KATE BARKER set up her own literary agency in 2017 and represents a wide range of novelists and writers of non-fiction. Before that she was an editor at Viking for a decade and has also worked for Curtis Brown, Orion and Bookouture.
Thank you for judging 2023’s prize. What do you hope to find in the opening 5,000 words?
Thank you for asking me. I want to care so much about something in those 5,000 words – a character, the setting, the premise – that I cannot stop reading. That emotional response could be provoked by almost anything. Ideally the first 5,000 words will also give me a clear indication of the kind of book the author is writing so that I can see how it might be published.
Any tips for the first page?
Start as late in the story as possible. I want to feel like I’ve opened a door into someone’s life at a pivotal moment. A common problem is including lots of back story on the opening page: generally it’s better to leave that for later.
Think carefully about the first line of your book. Does it grab the reader? Here’s the first line of The Secret History by Donna Tartt: ‘The snow in the mountains was melting and Bunny had been dead for several weeks before we came to understand the gravity of our situation.’ I mean, you can’t not read on after that, can you?
What do you look for in a one-page synopsis and do you read the extract or synopsis first
I always read the extract first. A synopsis is a technical document that no reader will ever see – it’s just for the agent and publisher. It needs all the key information: main characters, setting, plot, resolution. If it’s to fit on one page then sometimes you have to leave out some of the sub-plots.
As an agent, what makes you want to request a full manuscript?
If I am drawn in by the extract and there’s a clear publishing hook I will request a full manuscript. I will call in a book with a brilliant extract even if I’m not sure what the hook is.
How perfect will a manuscript need to be to win?
Not perfect. I’m fine with novels being rough around the edges, so long as it’s evident that the author can write captivating scenes, the characters feel real, and there are the makings of a compelling plot, even if that plot has some issues. More work goes into editing a book than many people realise.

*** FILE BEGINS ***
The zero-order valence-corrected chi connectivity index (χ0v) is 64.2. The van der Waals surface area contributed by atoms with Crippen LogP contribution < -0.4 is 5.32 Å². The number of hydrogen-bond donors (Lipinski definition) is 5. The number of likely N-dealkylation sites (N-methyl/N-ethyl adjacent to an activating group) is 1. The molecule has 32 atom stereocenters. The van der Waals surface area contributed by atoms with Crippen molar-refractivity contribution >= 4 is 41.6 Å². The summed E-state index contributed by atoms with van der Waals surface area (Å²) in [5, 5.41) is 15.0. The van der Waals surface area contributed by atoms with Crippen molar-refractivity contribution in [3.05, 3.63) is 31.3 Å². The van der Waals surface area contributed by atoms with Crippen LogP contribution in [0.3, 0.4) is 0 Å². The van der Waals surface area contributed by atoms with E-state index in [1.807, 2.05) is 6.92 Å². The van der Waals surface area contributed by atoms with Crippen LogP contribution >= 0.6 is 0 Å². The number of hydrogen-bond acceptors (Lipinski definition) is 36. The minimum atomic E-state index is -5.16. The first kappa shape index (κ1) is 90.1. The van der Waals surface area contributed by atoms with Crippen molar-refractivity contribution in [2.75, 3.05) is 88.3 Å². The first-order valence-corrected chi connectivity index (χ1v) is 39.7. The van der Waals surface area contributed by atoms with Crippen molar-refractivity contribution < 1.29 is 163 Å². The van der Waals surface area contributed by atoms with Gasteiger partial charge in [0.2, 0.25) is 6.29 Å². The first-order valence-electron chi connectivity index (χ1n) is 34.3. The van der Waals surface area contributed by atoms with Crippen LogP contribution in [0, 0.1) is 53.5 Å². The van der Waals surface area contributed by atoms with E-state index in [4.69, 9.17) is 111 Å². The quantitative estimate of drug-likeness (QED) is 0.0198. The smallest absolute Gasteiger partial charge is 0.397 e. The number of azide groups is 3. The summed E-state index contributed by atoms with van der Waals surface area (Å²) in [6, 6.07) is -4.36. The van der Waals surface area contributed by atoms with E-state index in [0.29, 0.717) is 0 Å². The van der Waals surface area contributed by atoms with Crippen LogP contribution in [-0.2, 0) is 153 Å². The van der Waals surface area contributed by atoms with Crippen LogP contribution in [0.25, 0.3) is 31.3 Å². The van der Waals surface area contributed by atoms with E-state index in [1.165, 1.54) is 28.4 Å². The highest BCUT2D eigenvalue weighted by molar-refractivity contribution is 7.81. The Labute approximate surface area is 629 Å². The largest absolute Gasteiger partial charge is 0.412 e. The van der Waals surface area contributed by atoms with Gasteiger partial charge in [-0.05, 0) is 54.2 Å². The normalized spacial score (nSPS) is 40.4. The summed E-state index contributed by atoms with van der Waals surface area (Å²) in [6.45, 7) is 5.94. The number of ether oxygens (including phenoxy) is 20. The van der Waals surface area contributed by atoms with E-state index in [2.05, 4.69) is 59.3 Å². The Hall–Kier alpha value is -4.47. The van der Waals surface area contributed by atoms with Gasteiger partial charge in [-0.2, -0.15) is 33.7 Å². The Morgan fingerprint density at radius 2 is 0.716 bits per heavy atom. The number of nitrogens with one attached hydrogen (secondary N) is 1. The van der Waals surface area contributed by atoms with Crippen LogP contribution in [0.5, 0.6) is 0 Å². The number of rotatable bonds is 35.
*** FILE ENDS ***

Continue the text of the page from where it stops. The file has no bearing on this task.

How do you feel about judging blind?
Absolutely fine. I spend a lot of time reading debut novels and the covering letters are sometimes so long that I skip straight to the extract anyway. The novel is the essential thing.
Could a novel in a genre you don’t currently represent still win?
Yes! I don’t represent science fiction or fantasy, for example, because I don’t habitually read in those genres and never worked on them when I was an editor, but when I do pick up something different I get caught up in the narrative anyway. I’m always sucked in by a great story.
How and why did you become a literary agent?
My second publishing job was as an assistant at a big literary agency. I had been working in marketing at The Folio Society, a specialist publisher of the classics, and though that was a good job I really wanted to work with living authors, so an agency seemed to be the best place to go. I then worked publisher-side for ages, mostly at Penguin, but went back into agenting after a career break. I love working with authors and developing new talent and that’s what agents do!
What do you love most about agenting?
The buzz you get when a book starts to take off. It’s even better when it sells in many countries. You’re thrilled for the author and delighted that all their hard work, often over many years, has paid off. It’s gratifying when your own faith and a publisher’s faith and investment in a book is vindicated.
How do you work editorially with new authors?
I’m generally very hands-on editorially. I was an editor for many years, and I’ve ghostwritten too, so it feels like a good way to add value for the author. What the editorial work looks like in practice varies. It might be as simple as a quick line edit or it might be a complete overhaul requiring multiple drafts. Some authors have lots of raw talent but perhaps can’t afford one of the creative writing courses, so they need more help. Sometimes it’s all done in writing; sometimes it involves long brain-storming conversations. I make it clear to an author if I think their book needs a lot of work because that’s a big commitment on both sides.
Any other advice for entrants?
People write fiction for different reasons. Remember that a good book and a marketable book are not always the same thing. Publishing is a business and what you are writing won’t necessarily be in fashion. You need lots of self-belief and persistence in this industry – you have to keep trying, or you won’t get there – but recognise that sometimes it’s better to call time on a particular book and write something new. If you keep getting knocked back then think carefully about why it hasn’t worked and apply what you’ve learned to the next book. Writing is a long-term craft and overnight successes are rare.